Secondly, many people will question your lack of courage when you say you don’t want to be a soldier, or say at least that a soldier has more courage. I’d like to say that I am not afraid of dying for a cause I believe in. Dying is a pretty easy thing to do after all. Many people have done it, and you only have to do it once. What I am afraid of is killing. My grandfather fought in WWII. He didn’t talk about it much and I admired the courage it takes to get through such a terrible conflict in which so many, including his brother, were killed. I never asked him how many people he killed though. He was a good man. It was hard to imagine him killing, and if I were to guess, I think he is the type like many who would have carried the weight of those he killed. Even in a cause he believed in. He would have wondered, “what kind of man was it that I killed? In different circumstances could we not have been friends, shared a shot of scotch whiskey and kept each other laughing all night?” I know such questions would plague me. I know the average person loves his/her family, is kind to his/her neighbors and would help those in need. And perhaps it is come to the mind of many in the military, “Perhaps that soldier’s leaders have taught him/her dehumanize me in the same way I had been taught to dehumanize them.” Maybe they have doubts. I certainly would. Like, what if my bullet misses and hits some civilian or my own comrade? What if we were told to attack the wrong target and it was a school instead of a military hideout? If I choose an action that could end my own life, that is my choice, but ending someone else’s life is another matter altogether. From a psychological point of view, one could easily argue that putting yourself into a situation in which you give up your right to choose the causes you fight for, and are willing to kill people you really don’t have a problem with, can be seen as mentally unsound as opposed to a decision filled with honor and courage.
In the end, I can’t subscribe to the idea that those who join the military are the best example of bravery and honor. There are people in the military who have done terrible things. Rape in the military is a huge issue right now. Where is the honor there? Of course we want our military to be honorable, and there are many who are. But there are also many honorable people in different facets of society. If we are going to celebrate heroism let us not only do it for the glorification of war. There are many people who have courage and face difficulties and adversity everyday. Sometimes it takes more courage to live than to die. Let us at least bestow the label of honor, courage and heroism to wherever it applies and not apply it blindly. Such things prevent us from having honest conversations about important issues concerning conflict, war and violence. I bear no ill will towards soldier, and appreciate the sacrifices that they go through. Particularly because I know many of them did not join the military because they wanted to fight in a war. And maybe I don’t understand or am a coward, but personally I’m glad that we have found better ways to deal with conflicts and that there are a smaller percentage of people dying in wars today than in our past. It gives me hope for the future.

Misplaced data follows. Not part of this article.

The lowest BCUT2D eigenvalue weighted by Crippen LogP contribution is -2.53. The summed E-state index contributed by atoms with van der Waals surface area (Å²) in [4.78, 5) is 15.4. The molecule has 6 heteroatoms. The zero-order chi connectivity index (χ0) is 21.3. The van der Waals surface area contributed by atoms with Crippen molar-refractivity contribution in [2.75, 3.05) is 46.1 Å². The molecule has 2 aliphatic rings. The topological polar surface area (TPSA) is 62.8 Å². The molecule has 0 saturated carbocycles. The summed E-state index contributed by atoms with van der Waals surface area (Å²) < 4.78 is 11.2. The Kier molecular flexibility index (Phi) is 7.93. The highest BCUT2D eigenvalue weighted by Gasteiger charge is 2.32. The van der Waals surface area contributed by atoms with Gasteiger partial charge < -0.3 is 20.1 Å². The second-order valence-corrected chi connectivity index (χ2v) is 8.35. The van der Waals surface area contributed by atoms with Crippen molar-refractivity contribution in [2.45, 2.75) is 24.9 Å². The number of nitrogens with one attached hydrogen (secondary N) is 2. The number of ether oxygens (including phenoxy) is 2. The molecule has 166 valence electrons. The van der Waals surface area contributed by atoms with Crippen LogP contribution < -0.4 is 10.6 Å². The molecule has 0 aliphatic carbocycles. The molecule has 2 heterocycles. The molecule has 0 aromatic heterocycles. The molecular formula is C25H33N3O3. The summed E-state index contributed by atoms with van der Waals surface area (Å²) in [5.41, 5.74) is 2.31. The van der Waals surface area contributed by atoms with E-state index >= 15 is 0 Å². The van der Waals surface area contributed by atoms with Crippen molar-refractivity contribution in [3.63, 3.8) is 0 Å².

On Dec. 17th, Ethan Couch, age 16, was sentenced to 10 years of rehabilitation after admitted to driving drunk and killing four people. The reason for his light sentence according to the judge was that the defense successfully proved that he suffered from affluenza.
If you clicked on the Wikipedia link I provided for this condition (a condition which doesn’t even pass my spell check), I think that one could conclude that if someone was suffering from this condition, this could certainly impact their decision process greatly and make them likely to be reckless and careless.
Now I am a strong supporter of psychological treatment and the impacts our parents have on our development and decision-making processes. We over-incarcerate far too much in this country and I am especially for providing our young with psychological treatment over incarceration because study after study shows how the earlier we recognize a behavior (whether due to a traumatic event or crappy parents) we can correct that behavior.
Ethan is a rich, white kid. Worst-case scenario his parents are selfish assholes who spent little time with him, who enjoyed the privilege that money has given them. They probably flouted laws themselves knowing that as an upstanding member of the community they probably wouldn’t get too many speeding tickets if pulled over, and even if they did they could pay any fine. Remembering, I’m sure, to mention to the cop that they might have a talk with some politician of theirs who is a friend and talk about possibly reducing the budget of the police force after a generous donation to that politician’s re-election campaign. When you have ridiculous sums of cash, the law is always on your side. After 16 years of seeing such behavior and without your parents giving you the time a day, I would say that your sense of right and wrong would be screwed up. Your attachment to reality would also be screwed up, because you literally don’t understand how most of the world lives when the only other people you know are also filthy rich. So I support the idea that it is at least possible that bad, extremely rich parents can screw up their kid so badly that he would do something so terrible. I mean there was no intent to kill here, but this is always the danger of drinking and driving, and punishments are often quite harsh for most people. Now most people are outraged by the judge’s verdict of affluenza, and for good reason. I am among one of those outraged, but perhaps for slightly different reasons.